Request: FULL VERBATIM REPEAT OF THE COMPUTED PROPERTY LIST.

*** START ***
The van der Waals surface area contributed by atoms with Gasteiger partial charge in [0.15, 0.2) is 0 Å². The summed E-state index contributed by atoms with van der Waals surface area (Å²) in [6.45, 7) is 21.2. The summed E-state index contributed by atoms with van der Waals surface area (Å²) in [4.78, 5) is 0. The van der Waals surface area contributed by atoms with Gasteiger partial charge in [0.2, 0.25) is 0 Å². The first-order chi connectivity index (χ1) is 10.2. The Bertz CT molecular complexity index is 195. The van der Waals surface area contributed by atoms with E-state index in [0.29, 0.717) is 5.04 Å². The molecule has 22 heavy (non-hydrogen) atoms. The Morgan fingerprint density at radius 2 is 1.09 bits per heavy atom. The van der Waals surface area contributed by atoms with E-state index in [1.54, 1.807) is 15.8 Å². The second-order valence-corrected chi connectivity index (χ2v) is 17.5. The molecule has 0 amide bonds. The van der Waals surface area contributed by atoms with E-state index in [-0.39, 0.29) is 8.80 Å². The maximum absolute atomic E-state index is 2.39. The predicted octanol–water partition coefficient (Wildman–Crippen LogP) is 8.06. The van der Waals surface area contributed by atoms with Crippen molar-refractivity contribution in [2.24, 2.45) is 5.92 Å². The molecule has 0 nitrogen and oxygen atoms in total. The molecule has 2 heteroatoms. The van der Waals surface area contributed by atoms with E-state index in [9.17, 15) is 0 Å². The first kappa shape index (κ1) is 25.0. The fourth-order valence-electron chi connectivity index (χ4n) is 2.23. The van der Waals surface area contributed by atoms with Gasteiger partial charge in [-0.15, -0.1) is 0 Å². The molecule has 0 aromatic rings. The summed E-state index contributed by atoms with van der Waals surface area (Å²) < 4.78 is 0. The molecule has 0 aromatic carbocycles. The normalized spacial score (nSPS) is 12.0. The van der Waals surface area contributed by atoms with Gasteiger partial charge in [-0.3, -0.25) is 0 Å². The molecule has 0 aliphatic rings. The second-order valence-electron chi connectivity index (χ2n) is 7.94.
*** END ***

The van der Waals surface area contributed by atoms with Gasteiger partial charge in [0.15, 0.2) is 0 Å². The summed E-state index contributed by atoms with van der Waals surface area (Å²) in [6.45, 7) is 21.2. The summed E-state index contributed by atoms with van der Waals surface area (Å²) in [4.78, 5) is 0. The van der Waals surface area contributed by atoms with Gasteiger partial charge in [0.2, 0.25) is 0 Å². The first-order chi connectivity index (χ1) is 10.2. The Bertz CT molecular complexity index is 195. The van der Waals surface area contributed by atoms with E-state index in [0.29, 0.717) is 5.04 Å². The molecule has 22 heavy (non-hydrogen) atoms. The Morgan fingerprint density at radius 2 is 1.09 bits per heavy atom. The van der Waals surface area contributed by atoms with E-state index in [1.54, 1.807) is 15.8 Å². The second-order valence-corrected chi connectivity index (χ2v) is 17.5. The molecule has 0 amide bonds. The van der Waals surface area contributed by atoms with E-state index in [-0.39, 0.29) is 8.80 Å². The maximum absolute atomic E-state index is 2.39. The predicted octanol–water partition coefficient (Wildman–Crippen LogP) is 8.06. The van der Waals surface area contributed by atoms with Crippen molar-refractivity contribution in [2.24, 2.45) is 5.92 Å². The molecule has 0 nitrogen and oxygen atoms in total. The molecule has 2 heteroatoms. The van der Waals surface area contributed by atoms with E-state index in [9.17, 15) is 0 Å². The first kappa shape index (κ1) is 25.0. The fourth-order valence-electron chi connectivity index (χ4n) is 2.23. The van der Waals surface area contributed by atoms with Gasteiger partial charge in [-0.15, -0.1) is 0 Å². The molecule has 0 aromatic rings. The summed E-state index contributed by atoms with van der Waals surface area (Å²) < 4.78 is 0. The molecule has 0 aromatic carbocycles. The normalized spacial score (nSPS) is 12.0. The van der Waals surface area contributed by atoms with Gasteiger partial charge in [-0.3, -0.25) is 0 Å². The molecule has 0 aliphatic rings. The second-order valence-electron chi connectivity index (χ2n) is 7.94.